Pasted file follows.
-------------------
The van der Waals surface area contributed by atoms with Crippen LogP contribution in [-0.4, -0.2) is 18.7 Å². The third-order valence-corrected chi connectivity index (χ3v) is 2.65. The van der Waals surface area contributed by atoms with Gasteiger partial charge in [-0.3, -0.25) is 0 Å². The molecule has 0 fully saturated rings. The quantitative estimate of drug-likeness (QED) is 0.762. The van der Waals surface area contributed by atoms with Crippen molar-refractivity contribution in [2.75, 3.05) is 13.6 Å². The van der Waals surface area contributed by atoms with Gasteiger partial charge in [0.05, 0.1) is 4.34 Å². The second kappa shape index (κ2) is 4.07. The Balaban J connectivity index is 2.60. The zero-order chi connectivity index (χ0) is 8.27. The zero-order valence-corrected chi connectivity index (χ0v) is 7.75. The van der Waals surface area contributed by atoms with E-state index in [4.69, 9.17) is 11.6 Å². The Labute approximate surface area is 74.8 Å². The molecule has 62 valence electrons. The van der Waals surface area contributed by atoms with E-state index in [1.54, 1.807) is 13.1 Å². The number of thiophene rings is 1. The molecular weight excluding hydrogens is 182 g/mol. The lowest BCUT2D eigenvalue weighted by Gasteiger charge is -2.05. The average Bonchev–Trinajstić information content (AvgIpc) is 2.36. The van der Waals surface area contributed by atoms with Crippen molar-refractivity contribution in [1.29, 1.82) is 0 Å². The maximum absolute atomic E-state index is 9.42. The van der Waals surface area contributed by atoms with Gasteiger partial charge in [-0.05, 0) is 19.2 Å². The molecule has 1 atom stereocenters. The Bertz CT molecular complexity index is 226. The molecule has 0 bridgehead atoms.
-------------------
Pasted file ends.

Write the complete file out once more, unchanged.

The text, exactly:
The van der Waals surface area contributed by atoms with Crippen LogP contribution in [-0.4, -0.2) is 18.7 Å². The third-order valence-corrected chi connectivity index (χ3v) is 2.65. The van der Waals surface area contributed by atoms with Gasteiger partial charge in [-0.3, -0.25) is 0 Å². The molecule has 0 fully saturated rings. The quantitative estimate of drug-likeness (QED) is 0.762. The van der Waals surface area contributed by atoms with Crippen molar-refractivity contribution in [2.75, 3.05) is 13.6 Å². The van der Waals surface area contributed by atoms with Gasteiger partial charge in [0.05, 0.1) is 4.34 Å². The second kappa shape index (κ2) is 4.07. The Balaban J connectivity index is 2.60. The zero-order chi connectivity index (χ0) is 8.27. The zero-order valence-corrected chi connectivity index (χ0v) is 7.75. The van der Waals surface area contributed by atoms with E-state index in [4.69, 9.17) is 11.6 Å². The Labute approximate surface area is 74.8 Å². The molecule has 62 valence electrons. The van der Waals surface area contributed by atoms with E-state index in [1.54, 1.807) is 13.1 Å². The number of thiophene rings is 1. The molecular weight excluding hydrogens is 182 g/mol. The lowest BCUT2D eigenvalue weighted by Gasteiger charge is -2.05. The average Bonchev–Trinajstić information content (AvgIpc) is 2.36. The van der Waals surface area contributed by atoms with Crippen molar-refractivity contribution in [1.29, 1.82) is 0 Å². The maximum absolute atomic E-state index is 9.42. The van der Waals surface area contributed by atoms with Gasteiger partial charge in [-0.05, 0) is 19.2 Å². The molecule has 1 atom stereocenters. The Bertz CT molecular complexity index is 226. The molecule has 0 bridgehead atoms.